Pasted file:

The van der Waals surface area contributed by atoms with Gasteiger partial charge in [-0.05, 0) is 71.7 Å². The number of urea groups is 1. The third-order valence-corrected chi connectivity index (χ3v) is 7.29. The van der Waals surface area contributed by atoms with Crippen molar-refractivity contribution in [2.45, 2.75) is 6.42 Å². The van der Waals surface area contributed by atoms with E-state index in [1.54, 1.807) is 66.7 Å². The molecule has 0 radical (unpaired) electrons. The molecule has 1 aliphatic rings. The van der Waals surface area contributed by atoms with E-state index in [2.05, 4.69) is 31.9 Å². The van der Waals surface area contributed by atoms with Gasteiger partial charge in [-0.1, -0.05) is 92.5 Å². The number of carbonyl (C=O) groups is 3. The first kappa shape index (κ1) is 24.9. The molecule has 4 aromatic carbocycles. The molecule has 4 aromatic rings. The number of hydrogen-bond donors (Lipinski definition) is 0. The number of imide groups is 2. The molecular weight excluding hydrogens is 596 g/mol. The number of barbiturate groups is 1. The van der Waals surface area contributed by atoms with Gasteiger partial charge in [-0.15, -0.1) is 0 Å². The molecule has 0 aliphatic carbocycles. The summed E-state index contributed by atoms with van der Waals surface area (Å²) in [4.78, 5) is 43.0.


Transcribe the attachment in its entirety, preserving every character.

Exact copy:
The van der Waals surface area contributed by atoms with Gasteiger partial charge in [-0.05, 0) is 71.7 Å². The number of urea groups is 1. The third-order valence-corrected chi connectivity index (χ3v) is 7.29. The van der Waals surface area contributed by atoms with Crippen molar-refractivity contribution in [2.45, 2.75) is 6.42 Å². The van der Waals surface area contributed by atoms with E-state index in [1.54, 1.807) is 66.7 Å². The molecule has 0 radical (unpaired) electrons. The molecule has 1 aliphatic rings. The van der Waals surface area contributed by atoms with E-state index in [2.05, 4.69) is 31.9 Å². The van der Waals surface area contributed by atoms with Gasteiger partial charge in [-0.1, -0.05) is 92.5 Å². The number of carbonyl (C=O) groups is 3. The first kappa shape index (κ1) is 24.9. The molecule has 4 aromatic carbocycles. The molecule has 4 aromatic rings. The number of hydrogen-bond donors (Lipinski definition) is 0. The number of imide groups is 2. The molecular weight excluding hydrogens is 596 g/mol. The number of barbiturate groups is 1. The van der Waals surface area contributed by atoms with Gasteiger partial charge in [-0.15, -0.1) is 0 Å². The molecule has 0 aliphatic carbocycles. The summed E-state index contributed by atoms with van der Waals surface area (Å²) in [4.78, 5) is 43.0.